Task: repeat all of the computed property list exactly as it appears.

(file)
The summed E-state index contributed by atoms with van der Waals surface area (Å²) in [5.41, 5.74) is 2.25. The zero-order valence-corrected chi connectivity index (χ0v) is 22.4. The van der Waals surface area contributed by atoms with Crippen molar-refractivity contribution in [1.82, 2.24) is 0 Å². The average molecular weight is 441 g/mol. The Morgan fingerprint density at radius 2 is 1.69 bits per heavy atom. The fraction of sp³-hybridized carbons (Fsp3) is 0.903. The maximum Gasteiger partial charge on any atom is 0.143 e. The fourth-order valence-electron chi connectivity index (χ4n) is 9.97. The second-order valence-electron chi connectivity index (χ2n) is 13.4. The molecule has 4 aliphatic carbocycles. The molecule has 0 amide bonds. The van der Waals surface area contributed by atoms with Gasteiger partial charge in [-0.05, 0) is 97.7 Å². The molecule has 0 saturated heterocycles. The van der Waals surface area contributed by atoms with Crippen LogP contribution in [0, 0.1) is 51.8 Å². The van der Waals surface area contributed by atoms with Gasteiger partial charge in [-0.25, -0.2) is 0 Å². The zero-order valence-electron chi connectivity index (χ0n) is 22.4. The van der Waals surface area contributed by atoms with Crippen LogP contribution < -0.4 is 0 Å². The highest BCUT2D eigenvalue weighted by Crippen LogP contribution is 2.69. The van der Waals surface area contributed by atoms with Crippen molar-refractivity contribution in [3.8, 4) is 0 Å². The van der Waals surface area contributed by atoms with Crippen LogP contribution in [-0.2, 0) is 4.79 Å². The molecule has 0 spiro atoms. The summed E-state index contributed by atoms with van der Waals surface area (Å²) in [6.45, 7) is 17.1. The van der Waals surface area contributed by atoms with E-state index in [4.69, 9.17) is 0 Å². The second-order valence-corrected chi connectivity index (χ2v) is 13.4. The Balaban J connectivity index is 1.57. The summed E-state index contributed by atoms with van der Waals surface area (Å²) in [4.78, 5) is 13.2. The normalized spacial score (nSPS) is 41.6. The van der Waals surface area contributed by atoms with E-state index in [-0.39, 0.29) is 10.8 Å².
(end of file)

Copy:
The summed E-state index contributed by atoms with van der Waals surface area (Å²) in [5.41, 5.74) is 2.25. The zero-order valence-corrected chi connectivity index (χ0v) is 22.4. The van der Waals surface area contributed by atoms with Crippen molar-refractivity contribution in [1.82, 2.24) is 0 Å². The average molecular weight is 441 g/mol. The Morgan fingerprint density at radius 2 is 1.69 bits per heavy atom. The fraction of sp³-hybridized carbons (Fsp3) is 0.903. The maximum Gasteiger partial charge on any atom is 0.143 e. The fourth-order valence-electron chi connectivity index (χ4n) is 9.97. The second-order valence-electron chi connectivity index (χ2n) is 13.4. The molecule has 4 aliphatic carbocycles. The molecule has 0 amide bonds. The van der Waals surface area contributed by atoms with Gasteiger partial charge in [-0.05, 0) is 97.7 Å². The molecule has 0 saturated heterocycles. The van der Waals surface area contributed by atoms with Crippen LogP contribution in [0, 0.1) is 51.8 Å². The van der Waals surface area contributed by atoms with Gasteiger partial charge in [-0.25, -0.2) is 0 Å². The zero-order valence-electron chi connectivity index (χ0n) is 22.4. The van der Waals surface area contributed by atoms with Crippen LogP contribution < -0.4 is 0 Å². The highest BCUT2D eigenvalue weighted by Crippen LogP contribution is 2.69. The van der Waals surface area contributed by atoms with Crippen molar-refractivity contribution in [3.8, 4) is 0 Å². The van der Waals surface area contributed by atoms with Crippen LogP contribution in [-0.2, 0) is 4.79 Å². The molecule has 0 spiro atoms. The summed E-state index contributed by atoms with van der Waals surface area (Å²) in [6.45, 7) is 17.1. The van der Waals surface area contributed by atoms with E-state index in [4.69, 9.17) is 0 Å². The second-order valence-corrected chi connectivity index (χ2v) is 13.4. The Balaban J connectivity index is 1.57. The summed E-state index contributed by atoms with van der Waals surface area (Å²) in [4.78, 5) is 13.2. The normalized spacial score (nSPS) is 41.6. The van der Waals surface area contributed by atoms with E-state index in [-0.39, 0.29) is 10.8 Å².